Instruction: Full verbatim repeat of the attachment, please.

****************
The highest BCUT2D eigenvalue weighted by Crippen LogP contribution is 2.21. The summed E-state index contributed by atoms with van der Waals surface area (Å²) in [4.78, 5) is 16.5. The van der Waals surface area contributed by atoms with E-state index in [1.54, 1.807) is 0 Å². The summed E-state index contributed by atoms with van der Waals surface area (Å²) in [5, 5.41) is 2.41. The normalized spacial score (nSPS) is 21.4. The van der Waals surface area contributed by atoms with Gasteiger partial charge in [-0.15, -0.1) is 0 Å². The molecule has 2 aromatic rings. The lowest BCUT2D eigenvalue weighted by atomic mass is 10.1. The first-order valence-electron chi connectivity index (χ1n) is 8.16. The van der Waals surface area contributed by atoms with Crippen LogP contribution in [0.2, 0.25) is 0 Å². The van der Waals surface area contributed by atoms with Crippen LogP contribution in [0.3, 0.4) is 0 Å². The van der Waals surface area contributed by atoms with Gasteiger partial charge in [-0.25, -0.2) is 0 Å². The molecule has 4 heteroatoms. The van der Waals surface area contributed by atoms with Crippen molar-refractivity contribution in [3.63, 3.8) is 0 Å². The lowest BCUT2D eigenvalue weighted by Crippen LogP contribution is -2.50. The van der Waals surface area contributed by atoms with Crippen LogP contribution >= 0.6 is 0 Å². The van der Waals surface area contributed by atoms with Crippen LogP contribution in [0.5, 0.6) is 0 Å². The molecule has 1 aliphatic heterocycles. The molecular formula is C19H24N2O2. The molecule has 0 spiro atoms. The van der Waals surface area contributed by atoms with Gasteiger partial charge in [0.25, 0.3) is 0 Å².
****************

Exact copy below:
The highest BCUT2D eigenvalue weighted by Crippen LogP contribution is 2.21. The summed E-state index contributed by atoms with van der Waals surface area (Å²) in [4.78, 5) is 16.5. The van der Waals surface area contributed by atoms with E-state index in [1.54, 1.807) is 0 Å². The summed E-state index contributed by atoms with van der Waals surface area (Å²) in [5, 5.41) is 2.41. The normalized spacial score (nSPS) is 21.4. The van der Waals surface area contributed by atoms with Gasteiger partial charge in [-0.15, -0.1) is 0 Å². The molecule has 2 aromatic rings. The lowest BCUT2D eigenvalue weighted by atomic mass is 10.1. The first-order valence-electron chi connectivity index (χ1n) is 8.16. The van der Waals surface area contributed by atoms with Crippen LogP contribution in [0.2, 0.25) is 0 Å². The van der Waals surface area contributed by atoms with Crippen LogP contribution in [0.3, 0.4) is 0 Å². The van der Waals surface area contributed by atoms with Gasteiger partial charge in [-0.25, -0.2) is 0 Å². The molecule has 4 heteroatoms. The van der Waals surface area contributed by atoms with Crippen molar-refractivity contribution in [3.63, 3.8) is 0 Å². The lowest BCUT2D eigenvalue weighted by Crippen LogP contribution is -2.50. The van der Waals surface area contributed by atoms with Crippen LogP contribution >= 0.6 is 0 Å². The van der Waals surface area contributed by atoms with Crippen LogP contribution in [0.5, 0.6) is 0 Å². The molecule has 1 aliphatic heterocycles. The molecular formula is C19H24N2O2. The molecule has 0 spiro atoms. The van der Waals surface area contributed by atoms with Gasteiger partial charge in [0.25, 0.3) is 0 Å².